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In re C.G.B.

Court of Appeals of Texas, Thirteenth District, Corpus Christi-Edinburg

September 7, 2017


         On appeal from the 347th District Court of Nueces County, Texas.

          Before Justices Rodriguez, Contreras, and Benavides.



         "Involuntary termination of parental rights involves fundamental constitutional rights and divests the parent and child of all legal rights, privileges, duties and powers normally existing between them." In re L.J.N., 329 S.W.3d 667, 671 (Tex. App.-Corpus Christi 2010, no pet.) (citing Holick v. Smith, 685 S.W.2d 18, 20 (Tex. 1985)). While parental rights are of a constitutional magnitude, they are not absolute. In re C.H., 89 S.W.3d 17, 26 (Tex. 2002). "A parental rights termination proceeding encumbers a value 'far more precious than any property right' and is consequently governed by special rules." In re E.R, 385 S.W.3d 552, 555 (Tex 2012) "Termination of parental rights, the total and irrevocable dissolution of the parent-child relationship, constitutes the 'death penalty' of civil cases" In re KML, 443 S.W.3d 101, 121 (Tex 2014) (Lehrmann, J, concurring). "Whereas most termination cases result from [an investigation] and involve the Department [of Family and Protective Services], which has standards and guidelines to follow prior to attempting termination, this case was not [referred to the Department] and is a private dispute." In re N.L.D., 412 S.W.3d 810, 822 (Tex. App.-Texarkana 2013, no pet.).

         A court may order the termination of a parent-child relationship if it shown by clear and convincing evidence that a parent has met at least one of the statutory factors listed in section 161.001 of the family code, coupled with an additional finding by clear and convincing evidence that termination is in the child's best interest. See Tex. Fam. Code Ann. § 161.001(b)(1)-(2) (West, Westlaw through 2017 R.S.); In re J.F.C., 96 S.W.3d 256, 261 (Tex. 2002) (noting the two-prong test in deciding parental termination and that one act or omission of conduct satisfies the first prong); In re E.M.N., 221 S.W.3d 815, 820-21 (Tex. App.-Fort Worth 2007, no pet.). "Clear and convincing evidence" is defined as the "measure or degree of proof that will produce in the mind of the trier of fact a firm belief or conviction as to the truth of the allegations sought to be established." Tex. Fam. Code Ann. § 101.007 (West, Westlaw through 2017 R.S.). "This intermediate standard falls between the preponderance of the evidence standard in civil proceedings and the reasonable doubt standard of criminal proceedings." In re L.J.N., 329 S.W.3d at 671. This heightened standard of review is mandated not only by the family code, see Tex. Fam. Code Ann. § 161.001, but also the Due Process Clause of the United States Constitution. In re E. N.C. , 384 S.W.3d 796, 805 (Tex. 2012) (citing Santosky v. Kramer, 455 U.S. 745, 753-54 (1982)). "It is our obligation to strictly scrutinize termination proceedings and strictly construe the statute in favor of the parent." In re L.J.N., 329 S.W.3d at 673.

         I. Issues Presented

         This accelerated appeal concerns an order terminating appellant LMC's (Mother) parental rights to CGB (Child), her 11-year-old daughter.[1] See Tex. R. App. P. 28.4. By three issues, Mother asserts that: (1) the evidence was factually and legally insufficient to support termination of her parental rights; (2) she was not effectively represented by counsel during the proceedings; and (3) the relief granted by the trial court exceeded the relief requested by the appellees, TB's (Father) and MLB's (Paternal Grandmother) pleadings. We reverse and remand.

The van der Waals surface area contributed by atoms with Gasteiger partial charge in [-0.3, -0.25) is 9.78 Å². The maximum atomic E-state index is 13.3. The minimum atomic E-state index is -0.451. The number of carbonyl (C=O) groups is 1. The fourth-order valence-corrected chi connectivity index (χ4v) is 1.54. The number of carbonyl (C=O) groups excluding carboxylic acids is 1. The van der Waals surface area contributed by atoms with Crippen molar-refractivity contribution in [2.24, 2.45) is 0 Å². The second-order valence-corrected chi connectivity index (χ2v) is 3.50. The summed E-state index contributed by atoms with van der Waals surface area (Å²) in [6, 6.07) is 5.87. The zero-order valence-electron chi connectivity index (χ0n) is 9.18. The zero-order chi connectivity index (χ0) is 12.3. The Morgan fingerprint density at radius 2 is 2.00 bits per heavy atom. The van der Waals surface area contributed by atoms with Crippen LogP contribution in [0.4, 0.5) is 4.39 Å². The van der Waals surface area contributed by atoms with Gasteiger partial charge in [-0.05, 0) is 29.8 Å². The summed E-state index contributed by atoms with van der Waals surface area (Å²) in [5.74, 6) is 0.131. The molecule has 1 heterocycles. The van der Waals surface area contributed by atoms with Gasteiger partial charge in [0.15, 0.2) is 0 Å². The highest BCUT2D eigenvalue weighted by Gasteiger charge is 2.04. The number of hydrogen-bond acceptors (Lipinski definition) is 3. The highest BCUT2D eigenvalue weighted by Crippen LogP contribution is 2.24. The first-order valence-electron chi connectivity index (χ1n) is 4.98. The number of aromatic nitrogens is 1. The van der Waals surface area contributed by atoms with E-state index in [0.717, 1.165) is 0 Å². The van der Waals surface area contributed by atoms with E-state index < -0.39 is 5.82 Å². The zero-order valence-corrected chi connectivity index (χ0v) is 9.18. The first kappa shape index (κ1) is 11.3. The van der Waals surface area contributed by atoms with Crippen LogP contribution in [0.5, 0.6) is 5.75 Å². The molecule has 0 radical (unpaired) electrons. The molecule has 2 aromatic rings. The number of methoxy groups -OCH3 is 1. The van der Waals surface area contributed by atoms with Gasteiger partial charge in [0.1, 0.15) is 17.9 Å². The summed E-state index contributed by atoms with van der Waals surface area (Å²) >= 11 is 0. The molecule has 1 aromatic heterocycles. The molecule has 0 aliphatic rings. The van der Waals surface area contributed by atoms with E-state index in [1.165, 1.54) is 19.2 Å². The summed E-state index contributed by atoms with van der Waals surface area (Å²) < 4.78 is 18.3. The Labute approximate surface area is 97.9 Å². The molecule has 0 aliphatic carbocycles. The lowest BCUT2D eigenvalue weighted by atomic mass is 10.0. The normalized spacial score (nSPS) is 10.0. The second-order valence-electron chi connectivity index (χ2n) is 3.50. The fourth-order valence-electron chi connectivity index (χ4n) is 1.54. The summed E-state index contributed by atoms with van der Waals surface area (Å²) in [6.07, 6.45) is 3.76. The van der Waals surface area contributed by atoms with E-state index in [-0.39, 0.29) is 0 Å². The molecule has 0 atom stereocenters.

II. Background

         A. Procedural History

         Child was born on July 14, 2005. Mother and Father divorced on May 26, 2009. Both parents were appointed joint managing conservators, with Mother designated as the parent entitled to determine the Child's residence. On May 5, 2010, Paternal Grandmother filed a petition in intervention, asking to be appointed sole managing conservator of Child and requesting that Mother be ordered to pay child support. Paternal Grandmother alleged Mother was exhibiting behavior outside of her workplace that caused an involuntary mental commitment and that Mother had been hospitalized for mental illness one other time in April 2010. Father was in agreement that Paternal Grandmother should take custody of Child. On May 26, 2010, Paternal Grandmother and Mother were appointed temporary joint managing conservators, with Paternal Grandmother being able to determine Child's residence. Mother was given supervised visitation of Child with Maternal Grandmother as the supervisor. Mother was also ordered to pay child support and to seek psychological help.

         Paternal Grandmother filed a motion to modify prior orders on June 25, 2010 claiming that Mother (1) had violated the court's orders by not keeping Paternal Grandmother informed of her current address and employment, (2) went within 100 yards of Child's school, and (3) went within 100 yards of Paternal Grandmother's business. Paternal Grandmother asked for Mother's visitation to cease until further order of the trial court, and after a hearing on the motion in which the trial court deferred its ruling, the trial court added an additional temporary order preventing Mother from texting or calling Paternal Grandmother and Father or exercising visits with Child until further order from the trial court. It appears this was later amended and visitation between Mother and Child resumed.

         On August 25, 2011, temporary orders were again modified by the trial court naming Father a joint managing conservator with primary care and Mother as temporary joint managing conservator. Paternal Grandmother was dismissed as a party from the case. Mother's visitation was to be supervised by Father's current spouse, RB (Wife). Mother was ordered to pay child support, continue treatment for mental illness, and attend parenting classes.